Karl Brauer, Editor in Chief
Driving a Volvo sedan or wagon can elicit a number of emotions. These can range from security and comfort to peace, love and political correctness. Sensations we don't normally associate with the big V's passenger cars include fun, style and value. Volvo is hoping to change this stereotype, and open up its potential customer base, with the company's new S40 Sedan and V40 Wagon.
We first drove these models last summer during a brief press introduction outside of Seattle, Wash. Our initial impressions were positive and we came away from the event feeling the cars' possessed solid handling traits, a functional interior design and a high feature content. A recent road test involving a loaded S40 gave us the opportunity to fully evaluate what this newest Volvo has to offer.
In the realm of vehicle introductions, "new" is a relative term. The S40/V40 became available in Europe in 1996, so while Americans may not be familiar with the concept of a Volvo that competes with Accords and Camrys, Europeans have been buying these cars since before we re-elected Clinton. As such, Volvo has had plenty of time to work out any minor bugs while simultaneously fine-tuning the S40 for American tastes.
Starting on the outside, Volvo worked hard to soften the S40 with rounded edges and a "swoopier" roofline. The front headlights flow gently from the central grille to the outside front corners, giving the S40 a markedly sporty look...at least in Volvo terms. The classic vertical grille slats maintain the S40's family lineage and its overall shape is conservative without being boring.
Boring is also not an issue when it comes to the S40's drivetrain. Volvo used a light-pressure turbo system on the S40's 1.9-liter DOHC engine to give it extra punch without sacrificing low-end grunt. Although a maximum horsepower figure of 160 doesn't sound too impressive, the useable power from this engine, along with its broad torque band and 170 ft-lbs. of maximum torque, pulls the midsize sedan around with authority. With the exception of a slight lag immediately after hitting the throttle from a dead stop, the S40 scoots forward exuberantly.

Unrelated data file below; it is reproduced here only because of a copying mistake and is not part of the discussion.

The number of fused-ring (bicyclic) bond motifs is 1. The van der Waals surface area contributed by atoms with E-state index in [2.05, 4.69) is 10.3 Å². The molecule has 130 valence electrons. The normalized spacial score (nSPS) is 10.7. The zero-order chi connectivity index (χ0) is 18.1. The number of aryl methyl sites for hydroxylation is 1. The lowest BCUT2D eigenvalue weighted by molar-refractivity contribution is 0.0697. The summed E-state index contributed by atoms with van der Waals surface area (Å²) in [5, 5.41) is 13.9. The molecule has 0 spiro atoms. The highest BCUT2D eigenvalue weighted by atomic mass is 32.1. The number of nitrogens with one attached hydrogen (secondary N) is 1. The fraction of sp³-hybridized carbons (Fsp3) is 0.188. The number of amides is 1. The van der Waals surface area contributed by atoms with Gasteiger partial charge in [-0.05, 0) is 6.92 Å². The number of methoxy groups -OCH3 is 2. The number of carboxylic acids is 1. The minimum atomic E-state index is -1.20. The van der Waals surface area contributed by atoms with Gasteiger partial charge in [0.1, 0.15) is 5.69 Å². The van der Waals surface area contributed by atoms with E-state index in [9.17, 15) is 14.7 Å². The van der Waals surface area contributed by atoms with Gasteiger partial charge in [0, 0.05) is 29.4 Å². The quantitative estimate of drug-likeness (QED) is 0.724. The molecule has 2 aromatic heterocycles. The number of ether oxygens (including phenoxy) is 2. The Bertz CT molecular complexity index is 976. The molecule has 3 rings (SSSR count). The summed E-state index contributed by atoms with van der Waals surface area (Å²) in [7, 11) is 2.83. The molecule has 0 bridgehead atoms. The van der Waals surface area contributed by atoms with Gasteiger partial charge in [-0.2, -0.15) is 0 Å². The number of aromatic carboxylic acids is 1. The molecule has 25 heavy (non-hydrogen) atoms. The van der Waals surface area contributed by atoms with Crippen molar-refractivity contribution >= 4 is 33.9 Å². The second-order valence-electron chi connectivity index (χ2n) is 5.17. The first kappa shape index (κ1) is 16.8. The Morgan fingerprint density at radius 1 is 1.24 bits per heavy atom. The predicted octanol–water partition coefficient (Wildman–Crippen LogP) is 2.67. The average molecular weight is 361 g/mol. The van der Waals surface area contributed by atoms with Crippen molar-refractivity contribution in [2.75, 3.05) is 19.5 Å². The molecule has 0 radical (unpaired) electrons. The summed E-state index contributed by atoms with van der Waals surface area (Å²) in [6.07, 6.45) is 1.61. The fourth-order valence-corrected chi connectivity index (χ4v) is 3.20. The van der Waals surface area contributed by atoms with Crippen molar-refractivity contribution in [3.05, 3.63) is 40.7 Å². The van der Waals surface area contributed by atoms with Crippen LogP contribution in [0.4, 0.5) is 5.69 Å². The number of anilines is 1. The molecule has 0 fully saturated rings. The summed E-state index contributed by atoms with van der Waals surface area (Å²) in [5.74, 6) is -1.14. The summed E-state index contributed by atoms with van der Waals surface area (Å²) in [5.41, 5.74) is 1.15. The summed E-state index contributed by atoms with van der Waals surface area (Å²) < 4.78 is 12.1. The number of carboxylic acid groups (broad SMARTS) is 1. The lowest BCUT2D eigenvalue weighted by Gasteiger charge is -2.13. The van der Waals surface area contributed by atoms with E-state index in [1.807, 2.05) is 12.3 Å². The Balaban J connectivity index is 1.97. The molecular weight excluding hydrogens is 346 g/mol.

Once underway, the torquey engine and responsive four-speed automatic transmission work in perfect harmony, giving smooth upshifts and responsive downshifts, especially when in sport mode. Two other modes, economy and winter, further extend the S40's driving characteristics. In economy mode, gear changes are programmed for optimum fuel economy while winter mode has the S40 starting out in third gear to avoid wheel spin on slippery surfaces. Unfortunately, despite its sporting aspirations, no U.S.-bound S40s come with a manual transmission.
As pleased as we were with the styling and drivetrain features on the S40, it was the sedan's ride and handling characteristics that had us hopping out to confirm the car's exterior badging. "Is this really a Volvo?" we found ourselves asking after a blast through our favorite canyon roads. No, it's not going to steal any awards from the likes of Audi's A4 or BMW's 3 Series, but if a Volkswagen Passat is your idea of the perfect sport sedan, do yourself a favor and test-drive the S40. Road feel and feedback are excellent and suspension dampening is ideally balanced between handling and comfort. Finely tuned MacPherson struts up front and a multilink rear suspension, along with a rack-and-pinion steering system, bring a distinctly Teutonic flavor to this Swedish sedan.